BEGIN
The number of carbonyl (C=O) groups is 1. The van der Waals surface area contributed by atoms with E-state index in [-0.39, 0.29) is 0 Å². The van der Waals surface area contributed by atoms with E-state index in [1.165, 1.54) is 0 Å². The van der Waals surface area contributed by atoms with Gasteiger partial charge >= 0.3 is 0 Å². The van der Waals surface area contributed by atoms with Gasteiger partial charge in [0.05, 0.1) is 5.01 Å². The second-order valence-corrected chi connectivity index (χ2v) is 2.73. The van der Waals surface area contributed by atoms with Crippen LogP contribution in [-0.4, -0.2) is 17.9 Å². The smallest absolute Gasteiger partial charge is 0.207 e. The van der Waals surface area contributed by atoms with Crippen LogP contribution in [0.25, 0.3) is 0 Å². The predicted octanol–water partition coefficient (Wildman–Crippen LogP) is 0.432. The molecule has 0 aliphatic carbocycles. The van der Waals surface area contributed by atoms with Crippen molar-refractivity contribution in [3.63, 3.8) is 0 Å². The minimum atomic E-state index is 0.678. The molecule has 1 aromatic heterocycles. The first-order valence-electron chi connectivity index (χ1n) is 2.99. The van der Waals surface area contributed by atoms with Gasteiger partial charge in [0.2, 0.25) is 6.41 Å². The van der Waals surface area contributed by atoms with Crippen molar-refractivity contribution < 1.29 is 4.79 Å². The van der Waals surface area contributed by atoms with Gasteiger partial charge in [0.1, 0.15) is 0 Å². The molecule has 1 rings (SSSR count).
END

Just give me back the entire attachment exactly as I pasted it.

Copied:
The number of carbonyl (C=O) groups is 1. The van der Waals surface area contributed by atoms with E-state index in [-0.39, 0.29) is 0 Å². The van der Waals surface area contributed by atoms with E-state index in [1.165, 1.54) is 0 Å². The van der Waals surface area contributed by atoms with Gasteiger partial charge >= 0.3 is 0 Å². The van der Waals surface area contributed by atoms with Gasteiger partial charge in [0.05, 0.1) is 5.01 Å². The second-order valence-corrected chi connectivity index (χ2v) is 2.73. The van der Waals surface area contributed by atoms with Crippen LogP contribution in [-0.4, -0.2) is 17.9 Å². The smallest absolute Gasteiger partial charge is 0.207 e. The van der Waals surface area contributed by atoms with Crippen LogP contribution in [0.25, 0.3) is 0 Å². The predicted octanol–water partition coefficient (Wildman–Crippen LogP) is 0.432. The molecule has 0 aliphatic carbocycles. The van der Waals surface area contributed by atoms with Crippen molar-refractivity contribution in [3.63, 3.8) is 0 Å². The minimum atomic E-state index is 0.678. The molecule has 1 aromatic heterocycles. The first-order valence-electron chi connectivity index (χ1n) is 2.99. The van der Waals surface area contributed by atoms with Gasteiger partial charge in [0.2, 0.25) is 6.41 Å². The van der Waals surface area contributed by atoms with Crippen molar-refractivity contribution < 1.29 is 4.79 Å². The van der Waals surface area contributed by atoms with Gasteiger partial charge in [0.1, 0.15) is 0 Å². The molecule has 1 rings (SSSR count).